StudioLive Room Control

SL Room Control  is speaker management software that allows you to interface directly with your entire system via a laptop or iOS device.    All you need to do is create a local area network using a wireless router and connect your StudioLive AI speakers with the included USB 2.0 Wi-Fi LAN adapter or onboard Ethercon connection.    You also connect your laptop or iPad  to the same Wi-Fi network and launch SL Room Control and your free to use a plethora of EQ and dynamic presets, RTA and SMAART applications as well as monitor temperature, set delay time and phase for your entire StudioLive AI speaker system.

The Speakers

Designed by David Gunness, formerly of EAW and Electro Voice, the SL series speakers sport a coaxial design.   This means the tweeters are set in the same axis occupying the same space.   In actuality the tweeters fire directly through the dust cap of the midrange drivers with the aid of an external wave guide.  Without getting too technical, the coaxial design of these speakers results in a homogenous wave pattern from the same source throughout the speakers frequency response.  Non coaxial, component based speakers have asymmetrical dispersion patterns that can result in varying phase anomalies dependent on the position of the observer.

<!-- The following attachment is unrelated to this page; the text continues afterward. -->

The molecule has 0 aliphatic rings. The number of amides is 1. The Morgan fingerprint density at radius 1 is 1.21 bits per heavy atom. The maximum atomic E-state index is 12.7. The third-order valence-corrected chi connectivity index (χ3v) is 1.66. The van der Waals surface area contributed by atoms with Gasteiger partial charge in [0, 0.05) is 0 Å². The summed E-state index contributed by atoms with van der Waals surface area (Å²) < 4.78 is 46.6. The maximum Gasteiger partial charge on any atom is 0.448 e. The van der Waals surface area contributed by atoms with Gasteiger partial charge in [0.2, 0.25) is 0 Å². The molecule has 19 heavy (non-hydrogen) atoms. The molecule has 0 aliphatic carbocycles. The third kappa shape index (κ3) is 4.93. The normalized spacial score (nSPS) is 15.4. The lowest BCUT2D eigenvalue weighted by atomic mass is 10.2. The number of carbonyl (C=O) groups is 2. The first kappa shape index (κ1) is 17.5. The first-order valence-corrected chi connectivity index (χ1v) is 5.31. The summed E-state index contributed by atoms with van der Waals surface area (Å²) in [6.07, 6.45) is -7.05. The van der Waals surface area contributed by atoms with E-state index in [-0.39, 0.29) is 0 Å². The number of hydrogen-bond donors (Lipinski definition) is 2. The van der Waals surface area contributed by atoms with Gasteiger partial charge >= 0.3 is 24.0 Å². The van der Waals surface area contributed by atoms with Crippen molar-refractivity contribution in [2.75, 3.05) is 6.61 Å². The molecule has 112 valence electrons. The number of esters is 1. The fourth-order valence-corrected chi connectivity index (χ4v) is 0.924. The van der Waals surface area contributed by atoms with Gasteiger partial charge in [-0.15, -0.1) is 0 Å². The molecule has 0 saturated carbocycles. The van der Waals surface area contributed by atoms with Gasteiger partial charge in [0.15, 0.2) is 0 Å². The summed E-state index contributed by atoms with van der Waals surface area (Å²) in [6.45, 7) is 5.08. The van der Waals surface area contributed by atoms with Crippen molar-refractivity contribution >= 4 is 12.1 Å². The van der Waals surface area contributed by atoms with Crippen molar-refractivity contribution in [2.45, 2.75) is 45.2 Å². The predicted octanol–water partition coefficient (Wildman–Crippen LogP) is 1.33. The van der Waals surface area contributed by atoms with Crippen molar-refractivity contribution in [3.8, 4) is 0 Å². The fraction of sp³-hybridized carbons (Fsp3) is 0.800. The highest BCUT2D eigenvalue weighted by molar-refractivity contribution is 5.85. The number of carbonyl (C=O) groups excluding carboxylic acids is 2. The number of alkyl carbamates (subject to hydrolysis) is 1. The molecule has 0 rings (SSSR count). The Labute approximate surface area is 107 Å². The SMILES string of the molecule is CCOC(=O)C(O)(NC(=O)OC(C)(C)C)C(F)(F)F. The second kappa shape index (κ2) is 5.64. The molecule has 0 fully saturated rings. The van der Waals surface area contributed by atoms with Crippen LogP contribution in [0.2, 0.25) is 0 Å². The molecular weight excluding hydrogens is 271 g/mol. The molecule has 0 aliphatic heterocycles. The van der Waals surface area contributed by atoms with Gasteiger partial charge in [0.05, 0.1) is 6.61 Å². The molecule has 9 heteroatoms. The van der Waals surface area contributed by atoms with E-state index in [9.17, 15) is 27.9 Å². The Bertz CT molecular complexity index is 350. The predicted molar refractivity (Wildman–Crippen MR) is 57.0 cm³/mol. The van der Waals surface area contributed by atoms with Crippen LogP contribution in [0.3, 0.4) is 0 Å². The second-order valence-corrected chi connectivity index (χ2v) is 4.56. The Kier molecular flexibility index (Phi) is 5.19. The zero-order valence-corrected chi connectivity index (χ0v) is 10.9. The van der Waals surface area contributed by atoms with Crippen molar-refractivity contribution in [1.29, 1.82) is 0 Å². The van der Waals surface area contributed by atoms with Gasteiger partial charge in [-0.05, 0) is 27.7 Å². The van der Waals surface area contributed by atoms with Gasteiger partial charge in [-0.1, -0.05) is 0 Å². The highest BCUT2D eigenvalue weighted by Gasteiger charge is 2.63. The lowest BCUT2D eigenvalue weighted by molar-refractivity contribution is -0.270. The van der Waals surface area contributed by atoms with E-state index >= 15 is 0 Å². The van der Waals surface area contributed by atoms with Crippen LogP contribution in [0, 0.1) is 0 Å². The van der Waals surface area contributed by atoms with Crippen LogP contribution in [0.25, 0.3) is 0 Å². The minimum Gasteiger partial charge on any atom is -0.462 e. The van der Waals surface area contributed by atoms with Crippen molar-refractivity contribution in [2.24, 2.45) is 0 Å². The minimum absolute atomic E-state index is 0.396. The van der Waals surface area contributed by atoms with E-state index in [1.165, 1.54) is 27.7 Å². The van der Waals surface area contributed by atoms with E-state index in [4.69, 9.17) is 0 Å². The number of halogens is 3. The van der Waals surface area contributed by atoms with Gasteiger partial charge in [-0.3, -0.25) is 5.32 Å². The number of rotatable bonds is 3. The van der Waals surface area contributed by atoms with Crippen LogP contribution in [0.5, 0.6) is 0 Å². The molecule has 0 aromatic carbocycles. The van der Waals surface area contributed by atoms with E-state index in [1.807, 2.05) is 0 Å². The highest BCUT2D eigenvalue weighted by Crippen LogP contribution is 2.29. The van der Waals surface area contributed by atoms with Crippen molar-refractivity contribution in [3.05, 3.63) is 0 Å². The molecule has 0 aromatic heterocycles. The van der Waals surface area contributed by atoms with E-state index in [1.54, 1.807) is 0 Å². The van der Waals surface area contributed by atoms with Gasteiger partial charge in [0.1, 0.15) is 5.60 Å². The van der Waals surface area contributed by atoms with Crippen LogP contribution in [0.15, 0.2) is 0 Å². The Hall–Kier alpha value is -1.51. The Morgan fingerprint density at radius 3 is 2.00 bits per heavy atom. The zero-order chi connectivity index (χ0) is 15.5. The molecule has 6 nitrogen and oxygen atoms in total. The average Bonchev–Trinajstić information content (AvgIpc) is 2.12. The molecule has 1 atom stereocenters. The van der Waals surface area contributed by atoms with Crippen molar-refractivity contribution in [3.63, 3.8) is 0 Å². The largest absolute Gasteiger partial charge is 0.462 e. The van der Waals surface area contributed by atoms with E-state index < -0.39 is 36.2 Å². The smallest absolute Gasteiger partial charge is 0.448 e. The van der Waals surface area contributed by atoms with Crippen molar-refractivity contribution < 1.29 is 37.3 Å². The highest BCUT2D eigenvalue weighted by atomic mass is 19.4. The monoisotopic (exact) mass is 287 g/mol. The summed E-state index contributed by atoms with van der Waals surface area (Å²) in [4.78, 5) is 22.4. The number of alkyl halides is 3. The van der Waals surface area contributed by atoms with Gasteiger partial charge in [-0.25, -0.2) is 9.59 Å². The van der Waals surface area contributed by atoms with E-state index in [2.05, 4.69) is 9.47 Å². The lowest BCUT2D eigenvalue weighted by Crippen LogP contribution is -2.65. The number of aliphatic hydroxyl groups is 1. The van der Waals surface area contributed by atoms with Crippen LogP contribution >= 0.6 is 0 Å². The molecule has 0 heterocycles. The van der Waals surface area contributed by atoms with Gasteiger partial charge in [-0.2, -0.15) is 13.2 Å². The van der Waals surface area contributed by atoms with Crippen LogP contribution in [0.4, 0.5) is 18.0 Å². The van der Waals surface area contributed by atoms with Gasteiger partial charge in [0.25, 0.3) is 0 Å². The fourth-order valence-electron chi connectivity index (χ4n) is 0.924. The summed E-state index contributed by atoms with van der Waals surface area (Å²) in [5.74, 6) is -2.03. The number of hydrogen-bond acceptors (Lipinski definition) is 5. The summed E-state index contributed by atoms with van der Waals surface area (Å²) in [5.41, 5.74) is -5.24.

StudioLive  18sAI

StudioLive 18sAI offers the benefits of Active Integration, including remote control—including wireless control—over output level, user-adjustable contours, and more and uses 32-bit floating point DSP for the variable crossover, dynamic limiting, and excursion limiting.

 StudioLive 312AI

A compact, powered, full-range, 3-way loudspeaker, StudioLive 312AI relies on a 12-inch ferrite woofer for low frequencies and a custom-designed, 8-inch coaxial speaker with a 1.75-inch titanium compression driver to reproduce the mid and high frequencies. These transducers are driven by a hefty 2,000W RMS of triamplified, Class D power.

 

StudioLive 315AI

The StudioLive 315AI is perfect for large venues and bands that need full-range speakers with plenty of low end. The StudioLive 315AI provides 3-way coverage, with a 15-inch speaker for low frequencies and a custom-designed, 8-inch coaxial speaker with a 1.75-inch titanium compression driver to reproduce the mid and high frequencies. These transducers are driven by a hefty 2,000W RMS of triamplified, Class D power.

 

StudioLive 328AI

A 3-way system that features dual 8-inch ferrite woofers and a coaxial 8-inch ferrite midrange speaker and 1.75-inch compression driver, the StudioLive 328AI delivers full-range, high-powered performance, yet is streamlined and compact. These transducers are driven by a hefty 2,000W RMS of quad-amplified, Class D power.

PRM1

To get the most out of your Presonus AI System you need to use an accurate reference microphone to measure the tonality of the room your tuning your system to.  The PRM1 can handle up to 132 dj SPL and has a linear frequency response 20Hz-20kHz, enabling you to take advantage of the RTA (real-time analyser) units and software like SMAART and Virtual StudioLive.

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Mixer Anatomy: 101


Behringer SX3242FX

If you have never laid eyes on a large format mixing console before you may think that you are looking at a very complicated at sophisticated machine. For the most part you are exactly right, however that’s not to say that the layout of most large format mixing consoles are not user friendly. Once you grasp these few simple concepts you will be able to confidently control any large format mixer.

The Channel Strip